Bonking On A Roadster
I’m not talking about the kind of bonking that was discussed between bridesmaids under a table in Four Weddings & a Funeral (”Well, it’s kinda like table tennis, only with slightly smaller balls.”)
No. I mean the sort that you generally only get when you do some serious endurance sport stuff, and just run out of fuel to power your body. Everything just seems to fall to pieces, you have no more energy, you lose perspective & concentration, and even the slightest thing is just too much.
Sound like fun to you? Well yesterday, I managed it while riding Siegfried - a sensible, upright, sedate roadster. Here’s how it happened:
I got up early & went for a short run - just a couple of miles to say hello to a new week. Home & showered, I had a light breakfast of some cereal & raisins, before saddling up to ride off to Ashington to meet a client - about 15 miles or so. After that, I had a full day in the office, and just a sandwich for lunch, and a cup of coffee.
The afternoon was a little odd, with a meeting in which three of us business coaches descended on a start-up client. Going mob-handed like this isn’t necessarily a good thing, and I could tell that all was not right with my body - I was tuning in & out of the conversation and getting unnecessarily irritated by the situation.
Back at the office, I ended up talking things through with one of the other coaches, before eventually saddling up for the ride home just before six. I decided to try the cycle paths that I’d seen through the trees when I’d previously driven the direct route to Ashington:
Pretty nice, huh? The path’s surface was as smooth as Lance’s legs, it was away from the road, the sun was shining, and there was lots of nature to look at, including baby bunnies (aaaah!). My plan was to follow this route down to Blyth, before ducking down to the coast, and then taking the route through the dunes to get home - seen here in the morning, heading North:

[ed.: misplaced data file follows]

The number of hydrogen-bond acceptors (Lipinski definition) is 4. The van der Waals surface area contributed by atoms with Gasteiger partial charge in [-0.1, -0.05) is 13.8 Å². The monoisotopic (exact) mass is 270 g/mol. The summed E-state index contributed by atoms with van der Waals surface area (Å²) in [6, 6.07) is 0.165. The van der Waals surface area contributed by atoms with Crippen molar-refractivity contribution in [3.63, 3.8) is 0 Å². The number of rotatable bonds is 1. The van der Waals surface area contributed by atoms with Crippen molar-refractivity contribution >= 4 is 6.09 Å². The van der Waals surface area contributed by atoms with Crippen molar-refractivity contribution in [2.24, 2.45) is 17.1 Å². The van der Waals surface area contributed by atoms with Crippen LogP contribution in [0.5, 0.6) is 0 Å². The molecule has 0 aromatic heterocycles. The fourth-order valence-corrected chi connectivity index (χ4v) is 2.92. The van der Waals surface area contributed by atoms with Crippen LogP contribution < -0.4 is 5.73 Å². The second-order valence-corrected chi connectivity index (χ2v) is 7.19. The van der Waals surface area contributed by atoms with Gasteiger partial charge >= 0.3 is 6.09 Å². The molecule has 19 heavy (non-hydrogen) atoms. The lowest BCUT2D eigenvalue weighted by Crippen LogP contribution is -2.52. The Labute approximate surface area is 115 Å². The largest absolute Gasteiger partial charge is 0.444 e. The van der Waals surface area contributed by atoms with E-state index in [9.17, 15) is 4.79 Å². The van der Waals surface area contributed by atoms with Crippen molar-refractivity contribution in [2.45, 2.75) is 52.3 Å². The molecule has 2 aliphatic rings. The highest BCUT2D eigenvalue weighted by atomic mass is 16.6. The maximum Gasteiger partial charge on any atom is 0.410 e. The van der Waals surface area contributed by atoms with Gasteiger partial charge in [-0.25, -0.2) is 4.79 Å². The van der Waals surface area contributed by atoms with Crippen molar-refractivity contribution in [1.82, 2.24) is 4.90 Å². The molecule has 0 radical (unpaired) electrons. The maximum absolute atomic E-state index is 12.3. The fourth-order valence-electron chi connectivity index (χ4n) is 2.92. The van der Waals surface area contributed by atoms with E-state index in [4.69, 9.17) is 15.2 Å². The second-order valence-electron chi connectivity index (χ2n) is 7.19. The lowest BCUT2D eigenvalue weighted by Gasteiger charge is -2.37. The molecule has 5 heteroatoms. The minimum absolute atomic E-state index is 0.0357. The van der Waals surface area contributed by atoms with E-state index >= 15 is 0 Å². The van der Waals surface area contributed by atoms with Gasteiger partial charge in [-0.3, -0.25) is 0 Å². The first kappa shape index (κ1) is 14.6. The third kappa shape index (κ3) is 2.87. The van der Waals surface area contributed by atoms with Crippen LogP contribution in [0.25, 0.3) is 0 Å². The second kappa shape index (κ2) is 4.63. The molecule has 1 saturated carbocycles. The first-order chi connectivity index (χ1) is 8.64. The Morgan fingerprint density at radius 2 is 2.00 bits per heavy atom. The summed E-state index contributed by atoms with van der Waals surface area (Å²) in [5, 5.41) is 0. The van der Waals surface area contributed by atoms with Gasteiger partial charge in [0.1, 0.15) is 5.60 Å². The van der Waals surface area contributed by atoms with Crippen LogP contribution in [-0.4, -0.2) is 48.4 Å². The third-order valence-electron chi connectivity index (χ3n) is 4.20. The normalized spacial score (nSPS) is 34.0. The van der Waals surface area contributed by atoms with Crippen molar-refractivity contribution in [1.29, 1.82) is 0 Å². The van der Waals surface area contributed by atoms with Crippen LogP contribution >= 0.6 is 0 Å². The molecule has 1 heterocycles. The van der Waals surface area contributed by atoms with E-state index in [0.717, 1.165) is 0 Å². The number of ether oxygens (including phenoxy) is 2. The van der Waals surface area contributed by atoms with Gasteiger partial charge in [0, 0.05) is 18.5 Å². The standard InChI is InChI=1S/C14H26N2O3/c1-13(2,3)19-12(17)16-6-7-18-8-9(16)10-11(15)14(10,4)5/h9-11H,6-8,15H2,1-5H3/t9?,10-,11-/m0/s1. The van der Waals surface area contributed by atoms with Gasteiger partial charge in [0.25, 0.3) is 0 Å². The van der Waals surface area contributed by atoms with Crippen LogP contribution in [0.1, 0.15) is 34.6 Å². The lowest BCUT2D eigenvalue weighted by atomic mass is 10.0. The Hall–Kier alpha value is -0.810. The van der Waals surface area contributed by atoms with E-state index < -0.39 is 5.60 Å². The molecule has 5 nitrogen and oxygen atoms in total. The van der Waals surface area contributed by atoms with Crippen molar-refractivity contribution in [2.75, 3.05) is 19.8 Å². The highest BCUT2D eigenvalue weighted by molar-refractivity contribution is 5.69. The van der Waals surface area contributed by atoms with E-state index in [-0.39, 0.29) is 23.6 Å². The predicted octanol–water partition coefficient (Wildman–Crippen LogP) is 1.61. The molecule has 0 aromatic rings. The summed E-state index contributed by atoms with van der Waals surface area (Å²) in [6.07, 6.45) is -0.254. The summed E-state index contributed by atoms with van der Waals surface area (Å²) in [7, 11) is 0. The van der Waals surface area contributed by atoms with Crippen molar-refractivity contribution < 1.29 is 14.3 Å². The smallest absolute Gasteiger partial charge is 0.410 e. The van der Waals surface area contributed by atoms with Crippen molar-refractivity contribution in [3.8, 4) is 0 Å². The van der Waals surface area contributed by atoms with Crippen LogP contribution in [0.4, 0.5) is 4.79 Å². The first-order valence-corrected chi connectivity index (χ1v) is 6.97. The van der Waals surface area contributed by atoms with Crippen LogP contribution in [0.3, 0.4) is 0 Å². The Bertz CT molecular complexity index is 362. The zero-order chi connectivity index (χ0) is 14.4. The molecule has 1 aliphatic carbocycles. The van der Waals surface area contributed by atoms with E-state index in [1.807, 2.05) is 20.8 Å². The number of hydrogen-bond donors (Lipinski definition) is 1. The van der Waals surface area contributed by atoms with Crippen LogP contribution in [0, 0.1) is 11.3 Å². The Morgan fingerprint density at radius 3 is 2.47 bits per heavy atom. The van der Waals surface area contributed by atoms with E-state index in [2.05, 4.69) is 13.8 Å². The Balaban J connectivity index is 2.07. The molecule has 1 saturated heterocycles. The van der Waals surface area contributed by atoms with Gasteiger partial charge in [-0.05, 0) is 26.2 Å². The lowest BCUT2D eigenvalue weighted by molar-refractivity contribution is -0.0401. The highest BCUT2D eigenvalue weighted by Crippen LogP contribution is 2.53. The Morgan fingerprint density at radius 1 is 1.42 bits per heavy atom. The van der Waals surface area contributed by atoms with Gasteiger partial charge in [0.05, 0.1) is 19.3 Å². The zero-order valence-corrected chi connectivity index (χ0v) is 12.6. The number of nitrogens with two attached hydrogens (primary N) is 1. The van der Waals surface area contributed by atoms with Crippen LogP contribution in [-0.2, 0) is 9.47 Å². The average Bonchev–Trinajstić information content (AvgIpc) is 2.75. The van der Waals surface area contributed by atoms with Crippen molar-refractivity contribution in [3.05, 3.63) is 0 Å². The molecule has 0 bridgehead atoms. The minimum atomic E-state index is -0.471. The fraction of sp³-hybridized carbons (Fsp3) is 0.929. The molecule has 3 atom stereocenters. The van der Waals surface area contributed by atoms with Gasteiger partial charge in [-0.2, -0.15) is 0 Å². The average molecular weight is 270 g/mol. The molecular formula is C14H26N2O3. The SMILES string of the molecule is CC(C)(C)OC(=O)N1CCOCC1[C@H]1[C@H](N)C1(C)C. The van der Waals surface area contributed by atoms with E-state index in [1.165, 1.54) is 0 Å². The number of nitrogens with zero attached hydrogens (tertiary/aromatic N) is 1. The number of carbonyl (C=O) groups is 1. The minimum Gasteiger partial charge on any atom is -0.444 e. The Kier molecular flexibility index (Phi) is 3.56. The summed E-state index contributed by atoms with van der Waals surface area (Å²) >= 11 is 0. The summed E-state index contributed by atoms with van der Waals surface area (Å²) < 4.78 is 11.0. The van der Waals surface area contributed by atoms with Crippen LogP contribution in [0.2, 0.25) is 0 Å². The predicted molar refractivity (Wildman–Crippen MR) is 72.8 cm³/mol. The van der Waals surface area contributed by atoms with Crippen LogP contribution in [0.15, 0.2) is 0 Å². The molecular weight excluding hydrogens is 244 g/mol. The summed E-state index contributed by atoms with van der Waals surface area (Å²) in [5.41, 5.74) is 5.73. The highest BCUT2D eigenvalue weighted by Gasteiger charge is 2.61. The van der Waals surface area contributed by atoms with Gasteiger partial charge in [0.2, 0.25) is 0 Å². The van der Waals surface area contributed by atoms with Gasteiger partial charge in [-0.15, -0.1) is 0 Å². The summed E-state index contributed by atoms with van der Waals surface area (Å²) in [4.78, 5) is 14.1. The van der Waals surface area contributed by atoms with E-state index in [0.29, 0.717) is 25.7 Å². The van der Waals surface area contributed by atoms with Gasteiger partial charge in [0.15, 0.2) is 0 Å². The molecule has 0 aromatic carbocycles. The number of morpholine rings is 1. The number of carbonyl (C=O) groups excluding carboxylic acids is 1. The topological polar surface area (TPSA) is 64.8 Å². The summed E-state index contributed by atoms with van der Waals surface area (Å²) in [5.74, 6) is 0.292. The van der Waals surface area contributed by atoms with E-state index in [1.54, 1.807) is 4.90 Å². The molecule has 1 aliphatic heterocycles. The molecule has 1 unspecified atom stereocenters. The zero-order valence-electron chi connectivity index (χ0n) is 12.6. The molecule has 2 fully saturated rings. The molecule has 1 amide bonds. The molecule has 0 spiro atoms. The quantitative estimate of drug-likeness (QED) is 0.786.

In all, an excellent plan. Except I hadn’t banked on this:
Yes - that’s exactly what it looks like. The end of the road. Just before this, there were turnings sign posted off to the left (the coast, and the wrong side of a river for me to get home), and the right (back to Ashington). I opted for the right, as with a quick peek at Gooooogle maps on my phone, I figured I could work round to the right direction within a mile or so.
Yeah. This is probably where it started to go wrong. After a couple of miles I wasn’t going quite the right way, when I saw a sign for a cycle path back to a place that I at least knew the name of. It started quite civilised as a gravel track:
. . . but this got narrower, and narrower, passing through some woods, with the surface becoming more and more broken. Eventually, it climbed up and then crossed a railway track . . . before ending in a locked gate. I could see the place I was trying to get to about 1/2 a mile away, just down the locked route. In the end, I applied some Zen navigation, and just picked a path heading away from the gates that seemed to have had more use than the other.
So far, my hour’s ride home had taken just over an hour, and I was still 45 minutes from home. And then my route turned to face the wind, and was no-longer sheltered by trees or cuttings. It was that cold North Sea wind that’s freezing even on a summer’s day. On a late spring evening it creeps up and freezes your soul, but I was too tired to care. Instead of stopping to pull my fleece on, I reasoned that I could just work harder to generate my own warmth.
It doesn’t work like that though, and I just got more and more and more tired, with the wind doing it’s stuff for the whole of the rest of the journey home.
By the time I got back to base, the journey had taken an hour and fifty minutes, my throat was uncomfortably dry, my belly so empty that it ached, and my hands so cold that I struggled to operate the key to our gate.
Three pints of fluids, 300 cals of halva, supper, pudding, an hour wrapped in a blanket, and I was just starting to feel human again.
Lessons from this?
Eat food, drink fluids, and don’t get lost. A bit obvious with hindsignt, but then again this one always is. One day, I may even learn from my mistakes.